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This question is about functions that take arrays of statically known size.

Take for example the following minimal program:

#include <iostream>

template<size_t N>
void arrfun_a(int a[N])
{
    for(size_t i = 0; i < N; ++i)
        std::cout << a[i]++ << " ";
}

int main()
{
    int a[] = { 1, 2, 3, 4, 5 };
    arrfun_a<5>(a);
    std::cout << std::endl;
    arrfun_a<5>(a);

    return 0;
}

Which, when run, prints the expected result:

2 3 4 5 6
3 4 5 6 7

However, when I tried to have my compiler (VS 2010) deduce the 5, it could not deduce template argument for 'int [n]' from 'int [5]'.

A bit of research resulted in the updated arrfun_b where the template parameter deduction works:

template<size_t n>
void arrfun_b(int (&a)[n])
{
    for(size_t i = 0; i < n; ++i)
        std::cout << ++(a[i]) << std::endl;
}

The result of the program is the same, whether arrfun_a or arrfun_b is called.

So far, the only difference I have found is whether the template argument deduction works and if it is possible to call the function with an N that is not 5...

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2  
Are you sure, that 'both versions allow explicitly passing an N that is smaller or larger'? It shouldn't and doesn't for me. And it is another pro to use reference version –  Lol4t0 May 8 '12 at 19:46
    
Thank you for fixing my confusion! At some place during the testing, I must have screwed up with that! –  gha.st May 8 '12 at 19:52
    
You must didn't delete non-reference version and created an overload, that was called. –  Lol4t0 May 8 '12 at 19:53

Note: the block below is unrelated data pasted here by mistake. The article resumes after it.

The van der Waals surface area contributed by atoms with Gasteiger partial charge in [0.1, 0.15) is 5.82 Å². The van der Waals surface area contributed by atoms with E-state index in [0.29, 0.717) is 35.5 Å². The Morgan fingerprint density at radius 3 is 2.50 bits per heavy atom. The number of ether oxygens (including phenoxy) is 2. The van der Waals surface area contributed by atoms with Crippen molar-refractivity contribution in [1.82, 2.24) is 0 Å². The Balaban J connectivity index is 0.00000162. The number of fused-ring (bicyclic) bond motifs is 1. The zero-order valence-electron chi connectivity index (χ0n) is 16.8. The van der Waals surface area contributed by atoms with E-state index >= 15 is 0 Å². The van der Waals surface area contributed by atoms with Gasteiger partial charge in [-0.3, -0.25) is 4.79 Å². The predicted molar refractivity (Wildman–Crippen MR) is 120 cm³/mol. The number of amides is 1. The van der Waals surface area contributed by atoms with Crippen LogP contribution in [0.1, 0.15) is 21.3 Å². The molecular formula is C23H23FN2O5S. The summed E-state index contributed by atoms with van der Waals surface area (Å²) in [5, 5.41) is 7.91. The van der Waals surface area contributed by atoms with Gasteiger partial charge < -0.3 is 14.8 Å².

Related: stackoverflow.com/questions/437150/… (not really a dupe) –  Flexo May 8 '12 at 19:55
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2 Answers 2

up vote 14 down vote accepted

The compiler silently changes the type of function argument int a[N] to int *a and thus loses the size of the array. int(&a)[5] is truly a reference to an array of size 5, and cannot be passed an array of any other size.

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5  
More importantly, int a[5] becomes int *a in a parameter list where int (&a)[5] is truly a reference to an array of 5 ints –  D.Shawley May 8 '12 at 19:39
1  
@D.Shawley, I implied that but didn't make it explicit. Thanks. –  Mark Ransom May 8 '12 at 19:40
    
In that case, the call to arrfun_a would include an array-to-pointer decay followed by an implicit pointer-to-array-of-five conversion, leaving me with a totally useless compiler message? great –  gha.st May 8 '12 at 19:46
3  
@dionadar: There is no conversion back to an array. Inside arrfun_a, the type of a is a pointer. –  Benjamin Lindley May 8 '12 at 19:51
1  
OK, that finally got me what I was looking for: "[...] After determining the type of each parameter, any parameter of type “array of T” or “function returning T” is adjusted to be “pointer to T” or “pointer to function returning T,” respectively. [...]" (8.3.5.5 in the C++ 11 standard) –  gha.st May 8 '12 at 20:13
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I think its the difference between a reference and a pointer.

arrfun_a passes a pointer to int.

arrfun_b passes a reference to an array of ints.

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